The Student News Site of University of Arizona

The Daily Wildcat

99° Tucson, AZ

The Daily Wildcat

The Daily Wildcat

 

Column: Advising and UAccess are red-tape for enrollment

In the middle of the semester within the midst of already-stressful midterms, students are required to choose their classes for the following semester—a process that can either occur smoothly or necessitate a trip into the black hole of the university’s bureaucracy, specifically the advising system.

The first daunting task is the navigation of UAccess, the supposedly student-friendly platform for class registration. Instead of a quick and easy method for choosing classes, UAccess is frought with error upon error and searches that net over a thousand results, which make navigating the system both tedious and infuriating. And not once in the past three years has the site undergone any sort of significant updates, but rather continues to function in a way that harkens back to the days of Windows 95, replete with navigation malfunction and random refreshing that crashes the site.

If the student is lucky enough to fill his or her shopping cart without the dreaded “Shibboleth Error” screen, he or she might be able to enroll successfully at the ever-convenient time of 6 a.m., when they still have to fight for spots in sought-after classes. For some, though, errors in the system or bureaucratic red tape demand an unfortunate visit to an advising department during the exasperating week of walk-in appointments. We all know the feeling of arriving at an adviser’s office and seeing a dozen students on their phones waiting, occasionally checking a never-ending list, hoping that their name will be called next. Sometimes, the information given by advisers could just as easily have been sent via email. It can be worse than the DMV.

Or, as those students in the Honors College are aware, there are myriad advisers working specifically for honors students, yet without much real power or insight. This year, the Honors College hired another adviser — bringing the total to five—and continues to mandate that students visit with their adviser at least once per year. The only purpose of these meetings, though, is for the advisers to tell students how many honors units are required and suggest that they take more honors classes.

Why is this accepted? The UA consistently claims to be one of the top institutions in the country, yet continues to let UAccess produce problem after problem, and tries the patience of both students and advisers by straining the advising caseload. Currently, for instance, there are only two advisers for political science, one adviser for economics, and one adviser taking on anthropology, Judaic studies and Middle Eastern studies. Or, in the case of the Honors College, the issue is reversed and more advisers are hired than are necessary.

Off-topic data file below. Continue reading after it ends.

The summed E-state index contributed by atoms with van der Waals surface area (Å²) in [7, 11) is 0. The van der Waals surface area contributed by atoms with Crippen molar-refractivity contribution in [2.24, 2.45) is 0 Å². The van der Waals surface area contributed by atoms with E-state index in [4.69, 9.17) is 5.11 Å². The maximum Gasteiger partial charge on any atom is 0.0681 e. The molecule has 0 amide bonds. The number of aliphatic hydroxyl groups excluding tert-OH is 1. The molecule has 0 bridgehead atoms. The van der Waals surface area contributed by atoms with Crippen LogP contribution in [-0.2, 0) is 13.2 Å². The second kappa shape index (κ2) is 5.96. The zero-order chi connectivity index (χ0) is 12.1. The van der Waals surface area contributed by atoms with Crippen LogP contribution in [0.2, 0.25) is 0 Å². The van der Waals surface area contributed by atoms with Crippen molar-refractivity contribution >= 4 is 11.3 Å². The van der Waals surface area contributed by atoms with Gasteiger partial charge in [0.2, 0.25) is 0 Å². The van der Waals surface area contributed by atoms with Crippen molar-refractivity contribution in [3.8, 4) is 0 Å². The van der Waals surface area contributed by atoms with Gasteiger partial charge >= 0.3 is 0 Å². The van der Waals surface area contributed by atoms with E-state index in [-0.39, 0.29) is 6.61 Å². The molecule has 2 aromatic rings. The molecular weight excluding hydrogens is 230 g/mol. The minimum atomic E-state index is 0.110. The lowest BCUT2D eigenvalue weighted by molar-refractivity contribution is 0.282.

Obviously, it is unlikely that students will receive the help they need and deserve when the system is designed to discourage both extended class searches through UAccess and visits to walk-in advising. The advisers are trying but the system seems intent on ruining everyone’s registration.

Even though the budget is perpetually strained, a one-time investment into improving UAccess and hiring more advisers would greatly benefit students. We already pay fees for, among others: the rec, library, campus health, Wildcat Events Board and UA media, not to mention the various service fees that are universally charged to students. Why not add a $10 UAccess fee and use the $300,000 that would be generated to improve the service?

Or, better yet, why not allocate money to more constructive places? It seems as though money is continuously being diverted away from the students and toward the personal interests of the school—as indicated by the six-figure bonuses awarded to the presidents of ASU and UA this fall.

Rather than reward those on top with still-larger salaries for simply doing their jobs, it would be more prudent to improve the vast array of inefficiencies that plague students’ attempts to better themselves and prepare for their futures.


Follow Cooper Temple on Twitter.


More to Discover
Activate Search